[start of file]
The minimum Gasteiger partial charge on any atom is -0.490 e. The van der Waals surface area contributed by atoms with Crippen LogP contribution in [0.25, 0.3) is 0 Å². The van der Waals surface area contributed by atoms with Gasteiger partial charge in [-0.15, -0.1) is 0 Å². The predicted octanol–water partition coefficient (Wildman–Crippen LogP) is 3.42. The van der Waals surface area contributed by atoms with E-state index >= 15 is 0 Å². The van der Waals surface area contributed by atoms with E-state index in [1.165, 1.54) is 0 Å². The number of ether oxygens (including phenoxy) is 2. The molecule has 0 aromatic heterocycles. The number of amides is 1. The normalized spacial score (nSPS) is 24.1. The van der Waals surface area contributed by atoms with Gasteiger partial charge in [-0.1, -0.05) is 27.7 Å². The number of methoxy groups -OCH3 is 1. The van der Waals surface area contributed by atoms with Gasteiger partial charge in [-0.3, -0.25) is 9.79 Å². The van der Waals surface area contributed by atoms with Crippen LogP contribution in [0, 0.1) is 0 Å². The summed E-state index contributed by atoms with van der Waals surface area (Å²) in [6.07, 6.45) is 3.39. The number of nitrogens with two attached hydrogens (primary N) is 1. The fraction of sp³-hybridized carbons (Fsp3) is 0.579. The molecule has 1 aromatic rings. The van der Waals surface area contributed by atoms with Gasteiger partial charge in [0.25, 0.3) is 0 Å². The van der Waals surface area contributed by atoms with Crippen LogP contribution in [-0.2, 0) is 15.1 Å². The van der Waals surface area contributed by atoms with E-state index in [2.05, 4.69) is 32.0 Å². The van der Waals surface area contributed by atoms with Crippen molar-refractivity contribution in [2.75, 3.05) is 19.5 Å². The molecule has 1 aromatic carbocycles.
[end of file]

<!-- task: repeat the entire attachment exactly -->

The minimum Gasteiger partial charge on any atom is -0.490 e. The van der Waals surface area contributed by atoms with Crippen LogP contribution in [0.25, 0.3) is 0 Å². The van der Waals surface area contributed by atoms with Gasteiger partial charge in [-0.15, -0.1) is 0 Å². The predicted octanol–water partition coefficient (Wildman–Crippen LogP) is 3.42. The van der Waals surface area contributed by atoms with E-state index >= 15 is 0 Å². The van der Waals surface area contributed by atoms with E-state index in [1.165, 1.54) is 0 Å². The number of ether oxygens (including phenoxy) is 2. The molecule has 0 aromatic heterocycles. The number of amides is 1. The normalized spacial score (nSPS) is 24.1. The van der Waals surface area contributed by atoms with Gasteiger partial charge in [-0.1, -0.05) is 27.7 Å². The number of methoxy groups -OCH3 is 1. The van der Waals surface area contributed by atoms with Gasteiger partial charge in [-0.3, -0.25) is 9.79 Å². The van der Waals surface area contributed by atoms with Crippen LogP contribution in [0, 0.1) is 0 Å². The summed E-state index contributed by atoms with van der Waals surface area (Å²) in [6.07, 6.45) is 3.39. The number of nitrogens with two attached hydrogens (primary N) is 1. The fraction of sp³-hybridized carbons (Fsp3) is 0.579. The molecule has 1 aromatic rings. The van der Waals surface area contributed by atoms with Gasteiger partial charge in [0.25, 0.3) is 0 Å². The van der Waals surface area contributed by atoms with Crippen LogP contribution in [-0.2, 0) is 15.1 Å². The van der Waals surface area contributed by atoms with E-state index in [2.05, 4.69) is 32.0 Å². The van der Waals surface area contributed by atoms with Crippen molar-refractivity contribution in [2.75, 3.05) is 19.5 Å². The molecule has 1 aromatic carbocycles.